Google this week once again urged Apple to change how it displays Android texts as green bubbles.
Apple does that because it uses the decades-old SMS network on Android messages, not its secure iMessage system.
But Apple has little reason to since iMessage and its blue texts help keep consumers in its grasp.
The battle of the green and blue bubbles rages on, but don't expect it to be resolved anytime soon.
Google, which owns the Android operating system, wants Apple to change how it converts texts from Android sent to iPhones into green-colored messages — not into Apple's signature blue iMessage blurbs.
Google went so far as to call the current texting experience between Android and iPhones "broken."
But here's the thing: Apple doesn't have a strong incentive to accommodate green bubblers — whether that's either integrating iMessage into Androids or adopting a modern-day messaging protocol that would more seamlessly transfer communication from Androids to iPhones.
People may jump ship if blue bubble texts come to Android
Apple's iMessage, the platform that iPhone and Mac can use to message each other, is a fantastic way to keep iPhone users locked into the Apple ecosystem — company leadership has even said as much.
Legal documents revealed in 2021 that the company was 1) able to create, at one point, an Android version of iMessage that was also compatible with Apple's systems but 2) didn't want to because it was afraid of users ditching their iPhones for Google's product instead.
"The#1 most difficult [reason] to leave the Apple universe app is iMessage ... iMessage amounts to serious lock-in," said a former Apple employee in 2016.
Later in the exchange, Apple executive Phil Schiller replied. "Moving iMessage to Android will hurt us more than help us," he said.
But Google has also said that it doesn't want to develop an Android-specific version of iMessage — all it wants is for Apple to adopt something called RCS.
Wait ... RCS? What's that?
Google has long been publicly pressuring Apple to adopt what's called Rich Communication Standard, or RCS. It's not something that Google developed — it's an open communication standard that industry partners created in 2007.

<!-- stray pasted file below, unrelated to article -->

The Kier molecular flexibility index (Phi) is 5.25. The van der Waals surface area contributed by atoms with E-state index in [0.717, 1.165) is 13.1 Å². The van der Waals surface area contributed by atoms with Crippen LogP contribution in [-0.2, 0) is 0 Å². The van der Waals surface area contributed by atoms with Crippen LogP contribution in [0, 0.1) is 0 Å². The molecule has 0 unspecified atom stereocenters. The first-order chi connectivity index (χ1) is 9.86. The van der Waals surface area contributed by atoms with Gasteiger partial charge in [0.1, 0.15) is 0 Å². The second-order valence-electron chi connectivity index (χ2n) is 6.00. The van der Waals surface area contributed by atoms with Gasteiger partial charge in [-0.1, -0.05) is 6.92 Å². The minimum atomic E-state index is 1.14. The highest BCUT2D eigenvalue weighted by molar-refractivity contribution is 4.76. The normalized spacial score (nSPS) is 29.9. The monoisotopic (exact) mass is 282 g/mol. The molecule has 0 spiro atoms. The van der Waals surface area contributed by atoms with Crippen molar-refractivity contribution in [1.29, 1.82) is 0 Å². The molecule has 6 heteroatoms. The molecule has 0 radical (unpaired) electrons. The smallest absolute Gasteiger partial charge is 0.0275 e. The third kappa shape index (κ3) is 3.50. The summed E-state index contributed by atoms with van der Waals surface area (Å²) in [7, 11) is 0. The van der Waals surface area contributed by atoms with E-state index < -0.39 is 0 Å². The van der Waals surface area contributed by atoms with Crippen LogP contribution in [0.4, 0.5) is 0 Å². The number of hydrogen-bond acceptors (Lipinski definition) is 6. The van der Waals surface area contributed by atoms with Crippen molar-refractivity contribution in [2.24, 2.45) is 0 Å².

RCS is supposed to be the new-and-improved version of SMS. Where that 1980s-era standard was designed more so for text-only messages, RCS accommodates texts and all sorts of media, like photos, videos, and gifs.
Another qualm that users have with videos and photos sent from Android to iPhones is that they're usually compressed and appear blurry. Apple adopting RCS, Google says, would fix that.
Samsung has been supporting RCS between its messaging app and Google's optional Chat since 2018, though it doesn't always work very well. And if Android users aren't using Samsung Messages or Google Messages, texts show up in SMS form.
There's also more of a security risk texting via SMS, too, instead of within the confines of an ecosystem like iMessage, which is end-to-end encrypted proprietary software and one of the market's most secure messaging systems.
And a caveat to RCS is that it's an open standard, meaning it doesn't come with end-to-end encryption by default. Apple could cite that issue as a security risk in a debate against adopting RCS.
However, end-to-end encryption could be added on — Google said it was doing as much with its RCS group chats in May.
Google isn't letting up
Google made it crystal clear this week that it's not willing to just let the issue go. It created a webpage devoted to calling for Apple to "fix green and blue bubbles, and texting for everyone."
It openly stressed not only the bubble issue, but also how videos are blurred and compressed when sent between the different smartphones, the lack of read receipts with cross-device messaging, and how you need WiFi to text between them.
Then back in June, Google snarkily made and tweeted an "unofficial lyric explainer video" praising rapper Drake's song "Texts Go Green," which is about miscommunication with a partner. Google took it a step further and interpreted it as a protest against iPhone turning Android users' texts green.
Even Google leadership has publicly addressed this in 2022. The Wall Street Journal published a report in January entitled "Why Apple's iMessage is Winning: Teens Dread the Green Text Bubble" that detailed young users' opposition to Androids to avoid social alienation and bullying.
Hiroshi Lockheimer, a senior vice president at Google, reshared the article at the time.
"Apple's iMessage lock-in is a documented strategy," he tweeted. "Using peer pressure and bullying as a way to sell products is disingenuous for a company that has humanity and equity as a core part of its marketing. The standards exist today to fix this."
So while Apple would likely argue there are a host of potential downsides to adopting RCS and appeasing Android users, one of those reasons towers over the others: Keeping blue text bubbles keeps people using Apple products, and that's good for business.
Read the original article on Business Insider